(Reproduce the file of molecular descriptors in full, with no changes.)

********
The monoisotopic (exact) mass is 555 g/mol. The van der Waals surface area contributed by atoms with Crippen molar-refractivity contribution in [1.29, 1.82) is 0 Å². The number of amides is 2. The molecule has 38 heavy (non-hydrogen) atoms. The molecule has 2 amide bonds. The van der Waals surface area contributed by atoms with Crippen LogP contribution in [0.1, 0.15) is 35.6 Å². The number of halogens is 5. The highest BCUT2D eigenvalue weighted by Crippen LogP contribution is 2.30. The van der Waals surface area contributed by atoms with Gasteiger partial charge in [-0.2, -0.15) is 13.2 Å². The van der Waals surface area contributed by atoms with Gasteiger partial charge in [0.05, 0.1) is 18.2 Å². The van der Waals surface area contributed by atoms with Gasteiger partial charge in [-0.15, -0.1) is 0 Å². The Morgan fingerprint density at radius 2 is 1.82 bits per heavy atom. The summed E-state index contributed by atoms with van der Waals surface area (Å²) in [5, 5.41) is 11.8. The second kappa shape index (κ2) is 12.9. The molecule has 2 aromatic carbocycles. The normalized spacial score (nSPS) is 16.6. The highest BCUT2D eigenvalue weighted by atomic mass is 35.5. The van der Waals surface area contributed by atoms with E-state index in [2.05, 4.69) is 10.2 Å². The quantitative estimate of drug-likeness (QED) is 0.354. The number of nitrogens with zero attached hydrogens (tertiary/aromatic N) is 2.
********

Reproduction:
The monoisotopic (exact) mass is 555 g/mol. The van der Waals surface area contributed by atoms with Crippen molar-refractivity contribution in [1.29, 1.82) is 0 Å². The number of amides is 2. The molecule has 38 heavy (non-hydrogen) atoms. The molecule has 2 amide bonds. The van der Waals surface area contributed by atoms with Crippen LogP contribution in [0.1, 0.15) is 35.6 Å². The number of halogens is 5. The highest BCUT2D eigenvalue weighted by Crippen LogP contribution is 2.30. The van der Waals surface area contributed by atoms with Gasteiger partial charge in [-0.2, -0.15) is 13.2 Å². The van der Waals surface area contributed by atoms with Gasteiger partial charge in [0.05, 0.1) is 18.2 Å². The van der Waals surface area contributed by atoms with Gasteiger partial charge in [-0.15, -0.1) is 0 Å². The Morgan fingerprint density at radius 2 is 1.82 bits per heavy atom. The summed E-state index contributed by atoms with van der Waals surface area (Å²) in [5, 5.41) is 11.8. The second kappa shape index (κ2) is 12.9. The molecule has 2 aromatic carbocycles. The normalized spacial score (nSPS) is 16.6. The highest BCUT2D eigenvalue weighted by atomic mass is 35.5. The van der Waals surface area contributed by atoms with E-state index in [2.05, 4.69) is 10.2 Å². The quantitative estimate of drug-likeness (QED) is 0.354. The number of nitrogens with zero attached hydrogens (tertiary/aromatic N) is 2.